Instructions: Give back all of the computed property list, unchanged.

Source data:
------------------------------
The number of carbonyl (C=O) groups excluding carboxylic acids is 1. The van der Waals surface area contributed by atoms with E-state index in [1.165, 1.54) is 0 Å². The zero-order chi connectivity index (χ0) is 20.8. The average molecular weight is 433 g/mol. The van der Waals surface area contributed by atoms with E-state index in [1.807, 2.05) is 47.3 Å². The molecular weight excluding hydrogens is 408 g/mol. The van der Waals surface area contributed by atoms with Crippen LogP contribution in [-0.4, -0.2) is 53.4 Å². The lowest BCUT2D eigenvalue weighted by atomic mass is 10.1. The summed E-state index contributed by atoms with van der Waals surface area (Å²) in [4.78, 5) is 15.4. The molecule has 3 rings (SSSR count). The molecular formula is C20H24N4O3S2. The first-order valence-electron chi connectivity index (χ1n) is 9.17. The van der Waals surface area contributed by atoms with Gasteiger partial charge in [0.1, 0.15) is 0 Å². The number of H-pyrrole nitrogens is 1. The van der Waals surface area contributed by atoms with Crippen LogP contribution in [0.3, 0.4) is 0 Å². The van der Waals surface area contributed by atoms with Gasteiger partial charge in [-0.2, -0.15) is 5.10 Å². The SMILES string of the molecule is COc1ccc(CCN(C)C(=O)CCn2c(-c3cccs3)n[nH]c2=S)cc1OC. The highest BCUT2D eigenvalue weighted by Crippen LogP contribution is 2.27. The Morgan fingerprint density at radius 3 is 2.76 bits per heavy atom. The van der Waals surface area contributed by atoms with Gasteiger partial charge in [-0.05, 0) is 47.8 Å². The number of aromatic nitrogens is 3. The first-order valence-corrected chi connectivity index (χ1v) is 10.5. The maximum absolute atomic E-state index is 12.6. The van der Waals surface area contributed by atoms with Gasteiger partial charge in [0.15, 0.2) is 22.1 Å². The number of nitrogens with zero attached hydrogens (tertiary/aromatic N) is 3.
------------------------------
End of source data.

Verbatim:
The number of carbonyl (C=O) groups excluding carboxylic acids is 1. The van der Waals surface area contributed by atoms with E-state index in [1.165, 1.54) is 0 Å². The zero-order chi connectivity index (χ0) is 20.8. The average molecular weight is 433 g/mol. The van der Waals surface area contributed by atoms with E-state index in [1.807, 2.05) is 47.3 Å². The molecular weight excluding hydrogens is 408 g/mol. The van der Waals surface area contributed by atoms with Crippen LogP contribution in [-0.4, -0.2) is 53.4 Å². The lowest BCUT2D eigenvalue weighted by atomic mass is 10.1. The summed E-state index contributed by atoms with van der Waals surface area (Å²) in [4.78, 5) is 15.4. The molecule has 3 rings (SSSR count). The molecular formula is C20H24N4O3S2. The first-order valence-electron chi connectivity index (χ1n) is 9.17. The van der Waals surface area contributed by atoms with Gasteiger partial charge in [0.1, 0.15) is 0 Å². The number of H-pyrrole nitrogens is 1. The van der Waals surface area contributed by atoms with Crippen LogP contribution in [0.3, 0.4) is 0 Å². The van der Waals surface area contributed by atoms with Gasteiger partial charge in [-0.2, -0.15) is 5.10 Å². The SMILES string of the molecule is COc1ccc(CCN(C)C(=O)CCn2c(-c3cccs3)n[nH]c2=S)cc1OC. The highest BCUT2D eigenvalue weighted by Crippen LogP contribution is 2.27. The Morgan fingerprint density at radius 3 is 2.76 bits per heavy atom. The van der Waals surface area contributed by atoms with Gasteiger partial charge in [-0.05, 0) is 47.8 Å². The number of aromatic nitrogens is 3. The first-order valence-corrected chi connectivity index (χ1v) is 10.5. The maximum absolute atomic E-state index is 12.6. The van der Waals surface area contributed by atoms with Gasteiger partial charge in [0.15, 0.2) is 22.1 Å². The number of nitrogens with zero attached hydrogens (tertiary/aromatic N) is 3.